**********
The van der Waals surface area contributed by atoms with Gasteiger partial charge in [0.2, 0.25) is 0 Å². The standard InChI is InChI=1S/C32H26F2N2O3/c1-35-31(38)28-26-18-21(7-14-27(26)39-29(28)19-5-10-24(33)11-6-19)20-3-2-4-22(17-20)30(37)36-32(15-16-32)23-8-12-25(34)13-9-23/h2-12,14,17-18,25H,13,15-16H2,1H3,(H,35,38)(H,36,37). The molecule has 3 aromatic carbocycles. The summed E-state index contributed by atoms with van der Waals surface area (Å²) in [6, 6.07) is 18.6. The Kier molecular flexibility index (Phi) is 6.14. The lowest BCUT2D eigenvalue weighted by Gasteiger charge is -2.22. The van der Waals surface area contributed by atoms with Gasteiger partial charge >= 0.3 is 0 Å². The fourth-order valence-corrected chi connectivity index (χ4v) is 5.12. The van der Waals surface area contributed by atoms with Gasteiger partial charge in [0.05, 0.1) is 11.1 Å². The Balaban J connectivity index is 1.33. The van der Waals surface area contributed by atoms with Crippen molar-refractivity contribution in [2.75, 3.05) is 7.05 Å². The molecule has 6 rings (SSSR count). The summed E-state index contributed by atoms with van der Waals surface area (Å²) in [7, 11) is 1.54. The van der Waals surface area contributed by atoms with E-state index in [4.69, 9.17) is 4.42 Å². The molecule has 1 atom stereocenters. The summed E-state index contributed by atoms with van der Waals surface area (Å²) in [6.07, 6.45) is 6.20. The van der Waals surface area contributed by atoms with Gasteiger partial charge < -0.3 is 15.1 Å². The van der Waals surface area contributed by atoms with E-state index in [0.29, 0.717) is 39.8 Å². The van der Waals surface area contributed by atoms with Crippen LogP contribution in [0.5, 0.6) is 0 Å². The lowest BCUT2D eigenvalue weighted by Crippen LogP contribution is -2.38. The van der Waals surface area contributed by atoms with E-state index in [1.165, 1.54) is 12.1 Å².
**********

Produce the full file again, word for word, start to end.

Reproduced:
The van der Waals surface area contributed by atoms with Gasteiger partial charge in [0.2, 0.25) is 0 Å². The standard InChI is InChI=1S/C32H26F2N2O3/c1-35-31(38)28-26-18-21(7-14-27(26)39-29(28)19-5-10-24(33)11-6-19)20-3-2-4-22(17-20)30(37)36-32(15-16-32)23-8-12-25(34)13-9-23/h2-12,14,17-18,25H,13,15-16H2,1H3,(H,35,38)(H,36,37). The molecule has 3 aromatic carbocycles. The summed E-state index contributed by atoms with van der Waals surface area (Å²) in [6, 6.07) is 18.6. The Kier molecular flexibility index (Phi) is 6.14. The lowest BCUT2D eigenvalue weighted by Gasteiger charge is -2.22. The van der Waals surface area contributed by atoms with Gasteiger partial charge >= 0.3 is 0 Å². The fourth-order valence-corrected chi connectivity index (χ4v) is 5.12. The van der Waals surface area contributed by atoms with Gasteiger partial charge in [0.05, 0.1) is 11.1 Å². The Balaban J connectivity index is 1.33. The van der Waals surface area contributed by atoms with Crippen molar-refractivity contribution in [2.75, 3.05) is 7.05 Å². The molecule has 6 rings (SSSR count). The summed E-state index contributed by atoms with van der Waals surface area (Å²) in [7, 11) is 1.54. The van der Waals surface area contributed by atoms with E-state index in [4.69, 9.17) is 4.42 Å². The molecule has 1 atom stereocenters. The summed E-state index contributed by atoms with van der Waals surface area (Å²) in [6.07, 6.45) is 6.20. The van der Waals surface area contributed by atoms with Gasteiger partial charge < -0.3 is 15.1 Å². The van der Waals surface area contributed by atoms with E-state index in [0.29, 0.717) is 39.8 Å². The van der Waals surface area contributed by atoms with Crippen LogP contribution in [0.5, 0.6) is 0 Å². The lowest BCUT2D eigenvalue weighted by Crippen LogP contribution is -2.38. The van der Waals surface area contributed by atoms with E-state index in [1.165, 1.54) is 12.1 Å².